In this space, I’ve been following the evolution of the digital currency bitcoin, which has gotten big enough to merit an academic paper on it from two economists affiliated with the Federal Reserve Bank of Boston, essentially asking whether bitcoin has viability or usefulness as a currency.
In order to answer that question, they lay out what it means to be a viable form of money. There are three purposes of money, as economists generally see it: as a medium of exchange, as a unit of account, and as a store of value.
Bitcoin essentially fails on the last two of these: For one, its price has been and probably will continue to be so volatile that it’s not a good way to hold value (“store of value”) or measure how much value you have (“unit of account”). That’s partly because, as the paper notes, currencies have generally not been viable over very large areas (bitcoin being accepted globally, if only in limited places) and when they depend on some external factors to determine their value (in bitcoin’s example, the actions of digital “miners”), rather than the actions of a central bank. The last objection might be taken by a lot of libertarians and the Paulites who’ve enthused over bitcoin as begging the question — they like bitcoin because it’s not tied to a central bank. But as the Fed economists point out, in both theory and practice, there are good economic reasons, in the modern wealthy world, to prefer central-bank currencies rather than deregulated currencies that have to be tied to some other value. (Rand Paul went so far as to say bitcoin would be better if it were indeed tied to some kind of other asset, which, as I explained, is a bad practical idea whatever the merits are of tying currencies to the value of other assets, since it would have invited much more regulation.)
The good news is that bitcoin is still a nice development for liberty-loving people, because it’s an innovative medium of exchange. It’s already surprisingly widely accepted as payment on a number of e-commerce sites, where customer and vendor get to avoid the non-negligible fees associated with traditional payment systems like credit cards, and transactions can be made so quickly that that bitcoin’s volatile value doesn’t matter. The Fed economists do point out a few problems: For instance, you can’t cancel bitcoin payments like you can, say, a credit-card payment or a wire transfer, so it’s harder to do returns on merchandise.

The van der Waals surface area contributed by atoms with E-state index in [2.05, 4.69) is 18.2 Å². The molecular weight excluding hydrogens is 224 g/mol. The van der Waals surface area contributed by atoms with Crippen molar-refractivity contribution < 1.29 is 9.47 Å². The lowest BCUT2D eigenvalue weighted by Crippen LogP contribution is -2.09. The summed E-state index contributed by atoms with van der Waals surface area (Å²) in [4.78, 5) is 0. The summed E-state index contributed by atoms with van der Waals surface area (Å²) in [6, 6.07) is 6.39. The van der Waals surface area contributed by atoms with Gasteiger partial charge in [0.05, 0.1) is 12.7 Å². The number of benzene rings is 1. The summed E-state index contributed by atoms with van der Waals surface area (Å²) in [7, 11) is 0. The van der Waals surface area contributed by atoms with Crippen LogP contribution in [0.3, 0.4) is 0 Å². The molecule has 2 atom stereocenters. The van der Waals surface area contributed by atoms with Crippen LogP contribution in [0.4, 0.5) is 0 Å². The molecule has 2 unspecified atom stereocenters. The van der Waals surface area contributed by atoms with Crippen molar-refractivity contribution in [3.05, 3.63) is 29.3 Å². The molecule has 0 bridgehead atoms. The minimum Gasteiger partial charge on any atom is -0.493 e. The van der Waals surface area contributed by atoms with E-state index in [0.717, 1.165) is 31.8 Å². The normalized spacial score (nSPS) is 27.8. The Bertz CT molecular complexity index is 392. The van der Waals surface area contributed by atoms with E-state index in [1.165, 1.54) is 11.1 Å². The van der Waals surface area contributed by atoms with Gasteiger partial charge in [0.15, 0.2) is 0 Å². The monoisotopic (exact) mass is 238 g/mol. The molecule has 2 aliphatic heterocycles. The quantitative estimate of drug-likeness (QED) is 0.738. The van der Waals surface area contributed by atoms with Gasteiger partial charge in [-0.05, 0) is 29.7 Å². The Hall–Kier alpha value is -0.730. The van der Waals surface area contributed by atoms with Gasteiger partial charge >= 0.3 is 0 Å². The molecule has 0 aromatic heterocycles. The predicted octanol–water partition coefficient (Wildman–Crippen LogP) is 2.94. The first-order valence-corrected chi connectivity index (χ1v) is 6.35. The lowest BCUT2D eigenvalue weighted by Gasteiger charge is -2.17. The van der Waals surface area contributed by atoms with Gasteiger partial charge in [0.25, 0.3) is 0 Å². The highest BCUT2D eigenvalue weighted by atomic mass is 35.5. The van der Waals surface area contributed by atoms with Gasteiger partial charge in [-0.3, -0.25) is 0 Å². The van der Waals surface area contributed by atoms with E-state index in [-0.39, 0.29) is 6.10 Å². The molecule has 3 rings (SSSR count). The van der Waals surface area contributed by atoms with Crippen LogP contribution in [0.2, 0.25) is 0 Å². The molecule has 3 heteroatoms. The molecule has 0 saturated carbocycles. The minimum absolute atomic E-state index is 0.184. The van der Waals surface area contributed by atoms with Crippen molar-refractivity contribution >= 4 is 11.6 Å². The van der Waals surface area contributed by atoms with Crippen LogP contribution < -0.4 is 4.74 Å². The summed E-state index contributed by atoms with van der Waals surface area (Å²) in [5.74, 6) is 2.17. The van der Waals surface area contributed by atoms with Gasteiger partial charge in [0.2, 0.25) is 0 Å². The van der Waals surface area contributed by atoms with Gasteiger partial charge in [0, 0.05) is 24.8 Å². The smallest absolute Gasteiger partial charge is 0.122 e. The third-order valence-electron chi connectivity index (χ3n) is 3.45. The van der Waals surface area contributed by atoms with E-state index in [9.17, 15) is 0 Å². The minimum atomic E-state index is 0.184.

Yet bitcoin is still useful in this respect, because payment systems, particularly in America, are overregulated and expensive. One of the areas where they impose the highest tariffs is remittances, where the Fed paper is a little skeptical in what I think is kind of a nonsensical way:
Another plausible area of application, because of Bitcoin’s clear cost advantage (at least in terms of the explicit cost), is remittances, especially across borders. A likely serious impediment to Bitcoin’s adoption in this case is that the bulk of remittances are to developing countries. One could imagine that the potential users in these markets have neither the specific knowledge nor the digital devices necessary to utilize Bitcoin. This would explain why, to date, Bitcoin has no presence in this market. On the other hand, there is the mitigating factor that most such users have cell phones and many are comfortable with mobile applications. To the extent that a mobile application for international remittances using the Bitcoin network can be developed and accepted by a broad range of providers around the world, it can be possible for Bitcoin to capture a nontrivial share of this market. The crucial, yet difficult to assess, element is whether enough providers in different countries will be willing to adopt the Bitcoin technology, or some variant.
In other words, they’re worried developing economies won’t be tech-savvy enough to take advantage of bitcoin . . . but wait, developing economies are already pretty tech-savvy. As the authors note, there will have to be investment in apps (and wireless networks in these places) for something like bitcoin to become a good way to do remittances, but the potential there is real.
In the end, though, it’s important to qualify that the potential probably lies with “something like bitcoin,” and not bitcoin itself. That’s because, while bitcoin has some interesting innovations that has made it a basically free secure payment system, it has weaknesses, too. (Which are too technical to explain.) But both the technical weaknesses of bitcoin and the deeper problems with this kind of decentralized payment system can probably be overcome — assuming that there isn’t, as the Fed paper worries, a flurry of regulation for digital currencies.
Thanks to Jim Pethokoukis for the pointer.